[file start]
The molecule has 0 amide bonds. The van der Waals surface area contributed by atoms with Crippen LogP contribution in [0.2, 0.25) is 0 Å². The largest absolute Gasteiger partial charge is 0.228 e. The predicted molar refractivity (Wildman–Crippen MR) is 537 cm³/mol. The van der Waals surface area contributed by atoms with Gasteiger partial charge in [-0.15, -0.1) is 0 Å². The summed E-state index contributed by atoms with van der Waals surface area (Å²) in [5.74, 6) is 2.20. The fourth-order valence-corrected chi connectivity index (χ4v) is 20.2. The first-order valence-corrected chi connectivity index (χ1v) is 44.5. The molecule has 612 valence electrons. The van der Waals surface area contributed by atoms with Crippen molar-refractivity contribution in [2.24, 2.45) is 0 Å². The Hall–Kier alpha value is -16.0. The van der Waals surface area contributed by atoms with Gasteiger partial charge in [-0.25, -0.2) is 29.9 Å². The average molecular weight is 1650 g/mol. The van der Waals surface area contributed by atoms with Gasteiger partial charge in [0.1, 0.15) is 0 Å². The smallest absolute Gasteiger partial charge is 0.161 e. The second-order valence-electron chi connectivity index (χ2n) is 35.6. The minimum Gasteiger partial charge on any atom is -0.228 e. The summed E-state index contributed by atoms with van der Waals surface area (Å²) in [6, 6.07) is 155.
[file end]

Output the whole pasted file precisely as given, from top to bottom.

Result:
The molecule has 0 amide bonds. The van der Waals surface area contributed by atoms with Crippen LogP contribution in [0.2, 0.25) is 0 Å². The largest absolute Gasteiger partial charge is 0.228 e. The predicted molar refractivity (Wildman–Crippen MR) is 537 cm³/mol. The van der Waals surface area contributed by atoms with Gasteiger partial charge in [-0.15, -0.1) is 0 Å². The summed E-state index contributed by atoms with van der Waals surface area (Å²) in [5.74, 6) is 2.20. The fourth-order valence-corrected chi connectivity index (χ4v) is 20.2. The first-order valence-corrected chi connectivity index (χ1v) is 44.5. The molecule has 612 valence electrons. The van der Waals surface area contributed by atoms with Crippen molar-refractivity contribution in [2.24, 2.45) is 0 Å². The Hall–Kier alpha value is -16.0. The van der Waals surface area contributed by atoms with Gasteiger partial charge in [-0.25, -0.2) is 29.9 Å². The average molecular weight is 1650 g/mol. The van der Waals surface area contributed by atoms with Gasteiger partial charge in [0.1, 0.15) is 0 Å². The smallest absolute Gasteiger partial charge is 0.161 e. The second-order valence-electron chi connectivity index (χ2n) is 35.6. The minimum Gasteiger partial charge on any atom is -0.228 e. The summed E-state index contributed by atoms with van der Waals surface area (Å²) in [6, 6.07) is 155.